Romani children in Macedonia are massively overrepresented in special education. As part of a wider action, the ERRC, together with National Roma Centrum, recently trained 60 Roma activists to campaign for mainstream education for all Romani children.
The European Roma Rights Centre recently started a new action an school segregation of Romani children in Macedonia. Today, I’m with the ERRC Programmes Director Tara Bedard to talk about this work.
Sinan Gokcen: Tara, what does this work on school segregated aim to achieve?
Tara Bedard: The ERRC’s work on Roma education in Macedonia aims to promote inclusive education. Our past research indicates that Romani children are very high over-represented in special schools and classes providing education for children with mild mental disabilities. While Roma account for only around 10% of the total population in Macedonia, Romani children were at least 46% of the pupils in the special schools and classes that we’ve visited in the country.
The life-long negative effects of a substandard education are well documented. These children face severely limited opportunities for accessing higher education, their employment opportunities are limited to low-paid menial work and they are stigmatized for their rest of their life. We aim to ensure the Romani children have better opportunities than this.
Sinan Gokcen: Please tell us how will the ERRC’s approach achieve those aims?
Tara Bedard: We are empowering Romani individuals to take action against the school segregation of Romani children in their own communities through training and awareness-raising. The ERRC and the National Roma Centrum are supporting trainees to go back to their communities to educate Romani parents about the negative consequences of this type of schooling and to gather information about how this practice affects Romani families. At the same time, we’re gathering our own updated information about the proportion of Roman children in special education. All of this will be presented in a comprehensive report with a plan of action addressed to the Macedonian Government for how it should respond to this situation.
Sinan Gokcen: The ERRC cooperated with National Roma Centrum in this work. We asked them why and how the decided to get involved in this action.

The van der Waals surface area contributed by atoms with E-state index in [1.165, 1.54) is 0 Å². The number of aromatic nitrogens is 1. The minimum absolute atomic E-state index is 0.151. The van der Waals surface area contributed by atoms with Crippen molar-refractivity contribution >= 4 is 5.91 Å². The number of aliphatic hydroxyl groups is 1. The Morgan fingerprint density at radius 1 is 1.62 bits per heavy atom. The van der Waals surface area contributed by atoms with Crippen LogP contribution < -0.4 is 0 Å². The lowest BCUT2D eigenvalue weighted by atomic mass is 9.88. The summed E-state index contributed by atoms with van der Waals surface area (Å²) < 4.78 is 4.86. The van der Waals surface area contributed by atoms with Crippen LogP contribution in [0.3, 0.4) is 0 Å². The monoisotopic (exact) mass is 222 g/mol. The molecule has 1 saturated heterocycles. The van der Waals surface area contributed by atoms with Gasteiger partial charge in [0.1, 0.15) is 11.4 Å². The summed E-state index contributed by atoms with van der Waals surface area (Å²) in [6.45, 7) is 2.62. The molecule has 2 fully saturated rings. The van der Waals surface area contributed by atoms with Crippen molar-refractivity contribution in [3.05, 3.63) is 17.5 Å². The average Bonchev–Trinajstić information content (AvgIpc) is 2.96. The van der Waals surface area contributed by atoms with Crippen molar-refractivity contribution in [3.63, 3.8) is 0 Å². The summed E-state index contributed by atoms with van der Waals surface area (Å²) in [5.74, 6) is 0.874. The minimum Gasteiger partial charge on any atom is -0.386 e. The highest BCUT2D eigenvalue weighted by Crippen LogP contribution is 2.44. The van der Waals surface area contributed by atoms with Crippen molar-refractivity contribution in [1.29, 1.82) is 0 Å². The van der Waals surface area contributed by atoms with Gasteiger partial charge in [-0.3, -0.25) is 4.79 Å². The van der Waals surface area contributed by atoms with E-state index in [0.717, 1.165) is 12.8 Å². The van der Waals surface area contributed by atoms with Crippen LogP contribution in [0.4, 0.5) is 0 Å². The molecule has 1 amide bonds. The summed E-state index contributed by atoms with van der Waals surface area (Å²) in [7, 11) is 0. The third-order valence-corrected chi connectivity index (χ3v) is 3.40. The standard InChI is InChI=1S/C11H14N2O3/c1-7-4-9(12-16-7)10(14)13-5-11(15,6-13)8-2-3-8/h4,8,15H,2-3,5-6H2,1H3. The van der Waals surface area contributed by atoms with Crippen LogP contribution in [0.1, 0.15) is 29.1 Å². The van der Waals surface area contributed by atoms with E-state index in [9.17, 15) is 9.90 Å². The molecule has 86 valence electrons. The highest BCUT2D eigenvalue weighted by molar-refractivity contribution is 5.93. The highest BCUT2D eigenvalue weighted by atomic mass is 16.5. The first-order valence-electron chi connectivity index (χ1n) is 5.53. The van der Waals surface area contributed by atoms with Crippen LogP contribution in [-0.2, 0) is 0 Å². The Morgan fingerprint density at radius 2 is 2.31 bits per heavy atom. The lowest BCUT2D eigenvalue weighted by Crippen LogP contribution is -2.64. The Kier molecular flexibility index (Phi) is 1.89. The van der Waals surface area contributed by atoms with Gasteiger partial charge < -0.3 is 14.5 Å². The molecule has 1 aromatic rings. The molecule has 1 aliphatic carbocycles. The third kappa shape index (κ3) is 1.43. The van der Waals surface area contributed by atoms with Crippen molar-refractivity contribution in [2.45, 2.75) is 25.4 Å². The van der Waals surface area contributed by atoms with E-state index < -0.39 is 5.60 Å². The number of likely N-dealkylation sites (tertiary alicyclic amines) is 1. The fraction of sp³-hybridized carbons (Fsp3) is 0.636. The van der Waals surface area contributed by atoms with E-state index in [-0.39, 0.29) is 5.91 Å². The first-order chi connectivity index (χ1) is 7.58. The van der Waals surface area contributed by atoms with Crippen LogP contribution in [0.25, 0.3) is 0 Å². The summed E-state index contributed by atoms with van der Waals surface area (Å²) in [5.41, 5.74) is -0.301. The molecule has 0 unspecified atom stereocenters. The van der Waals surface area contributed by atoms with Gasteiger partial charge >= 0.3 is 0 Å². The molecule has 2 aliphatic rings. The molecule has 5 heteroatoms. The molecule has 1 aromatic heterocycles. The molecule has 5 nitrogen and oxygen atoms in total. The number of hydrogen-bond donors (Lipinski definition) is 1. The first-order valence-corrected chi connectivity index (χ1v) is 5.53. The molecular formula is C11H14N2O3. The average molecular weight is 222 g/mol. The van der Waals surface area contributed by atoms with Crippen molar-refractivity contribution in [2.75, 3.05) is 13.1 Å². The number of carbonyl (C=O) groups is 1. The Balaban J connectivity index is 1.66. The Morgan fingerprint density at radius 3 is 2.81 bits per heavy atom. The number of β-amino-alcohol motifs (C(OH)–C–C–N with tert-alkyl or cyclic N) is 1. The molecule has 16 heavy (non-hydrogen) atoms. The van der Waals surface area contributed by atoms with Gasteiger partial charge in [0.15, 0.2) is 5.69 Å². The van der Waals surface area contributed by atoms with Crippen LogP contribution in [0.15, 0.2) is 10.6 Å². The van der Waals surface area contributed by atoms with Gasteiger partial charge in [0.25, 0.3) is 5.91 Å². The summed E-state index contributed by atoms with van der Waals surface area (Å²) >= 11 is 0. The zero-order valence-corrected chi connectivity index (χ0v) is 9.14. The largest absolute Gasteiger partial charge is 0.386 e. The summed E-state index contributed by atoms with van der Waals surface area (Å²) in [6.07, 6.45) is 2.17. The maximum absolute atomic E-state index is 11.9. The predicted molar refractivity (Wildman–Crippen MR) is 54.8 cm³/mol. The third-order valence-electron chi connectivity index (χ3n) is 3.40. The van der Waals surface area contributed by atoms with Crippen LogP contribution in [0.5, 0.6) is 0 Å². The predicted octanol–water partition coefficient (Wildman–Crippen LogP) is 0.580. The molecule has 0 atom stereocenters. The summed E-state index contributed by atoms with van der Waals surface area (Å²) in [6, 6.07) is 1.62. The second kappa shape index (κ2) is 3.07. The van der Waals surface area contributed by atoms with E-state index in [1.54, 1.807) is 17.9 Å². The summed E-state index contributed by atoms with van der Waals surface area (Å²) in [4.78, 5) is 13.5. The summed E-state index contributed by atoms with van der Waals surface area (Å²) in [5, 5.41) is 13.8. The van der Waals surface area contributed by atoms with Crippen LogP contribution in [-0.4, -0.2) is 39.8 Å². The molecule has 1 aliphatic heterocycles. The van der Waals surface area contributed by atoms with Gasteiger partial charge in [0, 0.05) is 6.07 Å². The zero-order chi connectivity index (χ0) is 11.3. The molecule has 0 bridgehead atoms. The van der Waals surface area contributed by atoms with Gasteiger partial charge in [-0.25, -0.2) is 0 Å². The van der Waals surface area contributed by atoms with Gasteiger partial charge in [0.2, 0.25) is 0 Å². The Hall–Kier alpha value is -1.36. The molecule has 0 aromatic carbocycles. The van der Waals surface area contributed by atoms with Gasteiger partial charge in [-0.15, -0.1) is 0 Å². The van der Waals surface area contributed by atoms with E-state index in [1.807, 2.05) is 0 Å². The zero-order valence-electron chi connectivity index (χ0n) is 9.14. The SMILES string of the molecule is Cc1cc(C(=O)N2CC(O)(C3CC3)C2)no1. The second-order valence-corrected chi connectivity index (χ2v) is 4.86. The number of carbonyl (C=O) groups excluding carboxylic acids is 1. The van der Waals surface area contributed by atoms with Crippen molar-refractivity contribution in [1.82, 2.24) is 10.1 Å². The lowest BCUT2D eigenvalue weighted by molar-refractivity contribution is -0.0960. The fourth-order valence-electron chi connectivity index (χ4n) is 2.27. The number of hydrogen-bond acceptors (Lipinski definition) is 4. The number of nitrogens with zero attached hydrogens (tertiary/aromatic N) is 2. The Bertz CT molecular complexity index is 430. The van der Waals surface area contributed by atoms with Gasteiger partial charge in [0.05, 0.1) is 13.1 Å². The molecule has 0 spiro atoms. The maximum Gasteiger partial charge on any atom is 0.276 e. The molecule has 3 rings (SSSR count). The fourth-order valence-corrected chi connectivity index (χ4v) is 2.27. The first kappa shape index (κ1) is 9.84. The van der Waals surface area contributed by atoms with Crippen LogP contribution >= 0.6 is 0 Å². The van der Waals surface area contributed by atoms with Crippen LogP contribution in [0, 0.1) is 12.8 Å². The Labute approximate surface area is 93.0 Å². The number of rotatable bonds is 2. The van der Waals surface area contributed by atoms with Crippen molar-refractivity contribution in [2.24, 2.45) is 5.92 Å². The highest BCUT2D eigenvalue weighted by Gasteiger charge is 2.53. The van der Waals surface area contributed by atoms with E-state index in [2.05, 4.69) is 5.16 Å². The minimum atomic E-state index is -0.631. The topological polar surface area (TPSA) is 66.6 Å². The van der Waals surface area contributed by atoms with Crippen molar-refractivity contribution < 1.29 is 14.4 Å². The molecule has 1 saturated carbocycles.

Asmet Elezovski: National Romani Center is a National organization in Macedonia and also is the part of Roma movement in Europe. It is important that all of us by Roma or by not Roma we have responsibility to work to go inside in problem and to see how to open the dialog how to find the problem where is the problem and also to send recommendation first of all information after these recommendation to Roma parties, to Roma community and also directly this information to distribute to local institution and government institution because you know it’s very important to create a future of Roma child.
Sinan Gokcen: During our training programmes, we asked several participants why this action is important for them.
Sabina Ramadanova: I wanted to attend this training because it’s about stopping Roma from being enrolled in special schools. We are sharing our experiences from all parts of Macedonia to find a way to campaign, helping parents become more aware.
Demirsa Osmanov: In our municipality the major achievement we want to see is to reduce the number of children who attend special classes when in reality they should not be there.
Sinan Gokcen: Finally, what is ERRC asking the authorities to do?
Tara Bedard: The ERRC’s request is simple. We are asking the Macedonian Government to ensure that Romani children get the best education possible – one that is inclusive and one is equal to that provided to non-Romani children. We want international organizations, NGOs, educators, Romani families and non-Romani families to take up this message them self’s and put their own pressure on the Macedonian Government to make this happens.